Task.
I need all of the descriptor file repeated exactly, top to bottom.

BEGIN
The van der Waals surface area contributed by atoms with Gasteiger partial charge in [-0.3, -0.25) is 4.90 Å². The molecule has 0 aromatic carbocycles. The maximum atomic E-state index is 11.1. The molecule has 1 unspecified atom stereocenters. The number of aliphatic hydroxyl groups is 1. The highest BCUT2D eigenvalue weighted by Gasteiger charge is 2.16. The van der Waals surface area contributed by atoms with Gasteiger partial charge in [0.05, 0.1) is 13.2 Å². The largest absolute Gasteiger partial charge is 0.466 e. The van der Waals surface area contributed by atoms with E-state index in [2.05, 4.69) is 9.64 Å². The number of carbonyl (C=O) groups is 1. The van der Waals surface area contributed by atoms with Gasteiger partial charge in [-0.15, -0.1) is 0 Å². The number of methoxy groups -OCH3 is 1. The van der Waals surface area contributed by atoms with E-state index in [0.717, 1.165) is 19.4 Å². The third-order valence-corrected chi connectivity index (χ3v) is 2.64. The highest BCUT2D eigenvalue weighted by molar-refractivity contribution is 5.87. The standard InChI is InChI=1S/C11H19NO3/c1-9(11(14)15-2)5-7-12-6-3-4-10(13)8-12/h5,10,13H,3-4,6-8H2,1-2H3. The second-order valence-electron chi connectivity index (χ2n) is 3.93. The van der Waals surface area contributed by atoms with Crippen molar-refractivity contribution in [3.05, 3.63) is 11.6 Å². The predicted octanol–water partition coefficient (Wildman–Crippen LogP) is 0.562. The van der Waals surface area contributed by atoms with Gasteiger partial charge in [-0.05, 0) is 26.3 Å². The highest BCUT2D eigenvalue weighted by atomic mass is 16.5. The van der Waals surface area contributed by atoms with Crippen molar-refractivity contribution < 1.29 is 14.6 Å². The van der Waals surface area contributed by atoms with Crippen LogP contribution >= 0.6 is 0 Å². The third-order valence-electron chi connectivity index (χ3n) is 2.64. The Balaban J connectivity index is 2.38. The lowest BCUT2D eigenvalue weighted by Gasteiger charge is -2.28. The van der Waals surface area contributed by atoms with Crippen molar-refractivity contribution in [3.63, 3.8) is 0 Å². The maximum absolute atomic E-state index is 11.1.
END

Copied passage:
The van der Waals surface area contributed by atoms with Gasteiger partial charge in [-0.3, -0.25) is 4.90 Å². The molecule has 0 aromatic carbocycles. The maximum atomic E-state index is 11.1. The molecule has 1 unspecified atom stereocenters. The number of aliphatic hydroxyl groups is 1. The highest BCUT2D eigenvalue weighted by Gasteiger charge is 2.16. The van der Waals surface area contributed by atoms with Gasteiger partial charge in [0.05, 0.1) is 13.2 Å². The largest absolute Gasteiger partial charge is 0.466 e. The van der Waals surface area contributed by atoms with E-state index in [2.05, 4.69) is 9.64 Å². The number of carbonyl (C=O) groups is 1. The van der Waals surface area contributed by atoms with Gasteiger partial charge in [-0.15, -0.1) is 0 Å². The number of methoxy groups -OCH3 is 1. The van der Waals surface area contributed by atoms with E-state index in [0.717, 1.165) is 19.4 Å². The third-order valence-corrected chi connectivity index (χ3v) is 2.64. The highest BCUT2D eigenvalue weighted by molar-refractivity contribution is 5.87. The standard InChI is InChI=1S/C11H19NO3/c1-9(11(14)15-2)5-7-12-6-3-4-10(13)8-12/h5,10,13H,3-4,6-8H2,1-2H3. The second-order valence-electron chi connectivity index (χ2n) is 3.93. The van der Waals surface area contributed by atoms with Crippen molar-refractivity contribution in [3.05, 3.63) is 11.6 Å². The predicted octanol–water partition coefficient (Wildman–Crippen LogP) is 0.562. The van der Waals surface area contributed by atoms with Gasteiger partial charge in [-0.05, 0) is 26.3 Å². The highest BCUT2D eigenvalue weighted by atomic mass is 16.5. The van der Waals surface area contributed by atoms with Crippen molar-refractivity contribution < 1.29 is 14.6 Å². The van der Waals surface area contributed by atoms with Crippen LogP contribution >= 0.6 is 0 Å². The third-order valence-electron chi connectivity index (χ3n) is 2.64. The Balaban J connectivity index is 2.38. The lowest BCUT2D eigenvalue weighted by Gasteiger charge is -2.28. The van der Waals surface area contributed by atoms with Crippen molar-refractivity contribution in [3.63, 3.8) is 0 Å². The maximum absolute atomic E-state index is 11.1.